The lid is also thrown off the hump (4). I want the lid to sit high on the form and for the dome of the lid to be fully visible.
After constructing all of the parts, I move to the decoration. My stamps are a collection of found and purchased items; objects that have lyrical lines, deep texture, and are abstracted florals and vines are some of my favorites (5). I love the floridity of Rococo-era porcelain and am interested in items that spark visual similarities.
I stamp the outside of the jar when the clay is just dry enough to no longer be tacky (my fingers don’t leave a mark on the surface) but is soft enough that the clay bends but doesn’t crack. It’s very close to the consistency of clay fresh out of the bag. I place one hand on the inside of the form to support the wall of the jar and press a stamp into it (6).
I pick a large stamp to start with, improvising the flow of the designs, and alternating stamps that have minimal texture with ones that have more detail. I want the movement of the stamps to accentuate the belly of the jar and flow vertically and horizontally, making a continuous pattern around the jar (7).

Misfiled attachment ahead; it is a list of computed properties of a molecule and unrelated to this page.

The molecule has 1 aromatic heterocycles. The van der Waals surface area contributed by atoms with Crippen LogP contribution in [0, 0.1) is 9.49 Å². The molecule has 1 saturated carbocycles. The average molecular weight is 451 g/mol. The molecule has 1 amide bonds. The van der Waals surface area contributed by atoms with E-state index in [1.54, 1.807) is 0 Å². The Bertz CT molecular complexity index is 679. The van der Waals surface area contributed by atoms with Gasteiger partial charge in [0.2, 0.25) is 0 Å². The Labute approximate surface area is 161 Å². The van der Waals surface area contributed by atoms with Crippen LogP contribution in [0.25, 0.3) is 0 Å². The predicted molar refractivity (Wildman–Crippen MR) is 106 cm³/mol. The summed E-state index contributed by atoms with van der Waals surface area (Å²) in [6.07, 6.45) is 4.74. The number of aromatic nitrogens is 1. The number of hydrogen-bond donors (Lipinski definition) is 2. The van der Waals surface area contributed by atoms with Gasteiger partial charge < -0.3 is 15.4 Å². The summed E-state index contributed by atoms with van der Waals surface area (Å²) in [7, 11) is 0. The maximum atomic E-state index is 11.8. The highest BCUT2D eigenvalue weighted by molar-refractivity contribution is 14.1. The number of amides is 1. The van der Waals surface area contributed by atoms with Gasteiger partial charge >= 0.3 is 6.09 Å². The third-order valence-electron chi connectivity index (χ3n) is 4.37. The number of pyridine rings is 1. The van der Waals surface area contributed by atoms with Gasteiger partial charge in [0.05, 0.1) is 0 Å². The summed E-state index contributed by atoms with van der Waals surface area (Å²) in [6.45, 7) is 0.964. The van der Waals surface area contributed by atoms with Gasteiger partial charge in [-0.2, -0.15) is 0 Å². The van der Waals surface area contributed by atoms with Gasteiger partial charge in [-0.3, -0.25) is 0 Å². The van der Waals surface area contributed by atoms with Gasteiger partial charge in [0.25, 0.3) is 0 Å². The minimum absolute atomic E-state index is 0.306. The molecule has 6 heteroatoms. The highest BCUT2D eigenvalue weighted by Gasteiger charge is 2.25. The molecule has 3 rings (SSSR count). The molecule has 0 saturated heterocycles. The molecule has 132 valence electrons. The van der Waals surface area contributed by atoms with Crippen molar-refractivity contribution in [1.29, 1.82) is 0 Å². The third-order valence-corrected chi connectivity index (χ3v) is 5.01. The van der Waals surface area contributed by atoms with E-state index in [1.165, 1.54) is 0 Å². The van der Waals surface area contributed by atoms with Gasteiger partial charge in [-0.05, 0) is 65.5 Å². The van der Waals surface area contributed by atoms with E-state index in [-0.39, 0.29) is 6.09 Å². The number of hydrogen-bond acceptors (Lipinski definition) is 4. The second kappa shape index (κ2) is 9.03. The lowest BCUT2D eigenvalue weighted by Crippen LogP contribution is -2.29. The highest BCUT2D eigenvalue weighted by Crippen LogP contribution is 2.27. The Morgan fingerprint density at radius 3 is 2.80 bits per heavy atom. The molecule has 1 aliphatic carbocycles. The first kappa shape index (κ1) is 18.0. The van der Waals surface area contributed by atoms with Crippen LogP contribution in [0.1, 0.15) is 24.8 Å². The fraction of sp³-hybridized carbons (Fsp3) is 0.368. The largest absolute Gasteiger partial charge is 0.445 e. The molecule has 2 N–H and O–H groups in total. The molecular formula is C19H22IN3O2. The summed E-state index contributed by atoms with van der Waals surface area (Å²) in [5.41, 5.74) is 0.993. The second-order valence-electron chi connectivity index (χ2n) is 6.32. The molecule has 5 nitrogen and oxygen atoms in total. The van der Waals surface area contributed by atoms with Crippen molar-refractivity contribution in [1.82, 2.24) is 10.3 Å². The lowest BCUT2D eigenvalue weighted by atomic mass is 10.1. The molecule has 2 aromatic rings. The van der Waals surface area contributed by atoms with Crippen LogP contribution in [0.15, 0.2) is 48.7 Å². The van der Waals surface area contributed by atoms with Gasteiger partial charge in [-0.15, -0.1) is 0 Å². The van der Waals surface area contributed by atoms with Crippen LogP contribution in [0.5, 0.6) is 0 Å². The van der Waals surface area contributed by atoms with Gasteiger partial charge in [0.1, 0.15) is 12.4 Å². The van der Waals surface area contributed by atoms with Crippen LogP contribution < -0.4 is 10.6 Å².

Fitting the Gallery and Lid
The next step is to attach the gallery to the jar. The stamping process alters the rim out of round. Place the jar on a banding wheel and score a level line around the inside of the rim, then alter the shape of the gallery to conform to it. While attaching the gallery, pay close attention to keeping the rim level (8).
When fitting the lid, the edge sometimes needs small adjustments, like trimming or shaving small areas to accommodate the slight bends in the stamped jar body. After attaching the armature, marking keys on the lid and the body at this stage makes it clear how to align the lid.
Use a loop tool to blend the base of the armature into the lid. This will make the transition between the sprigs and the lid smoother (9).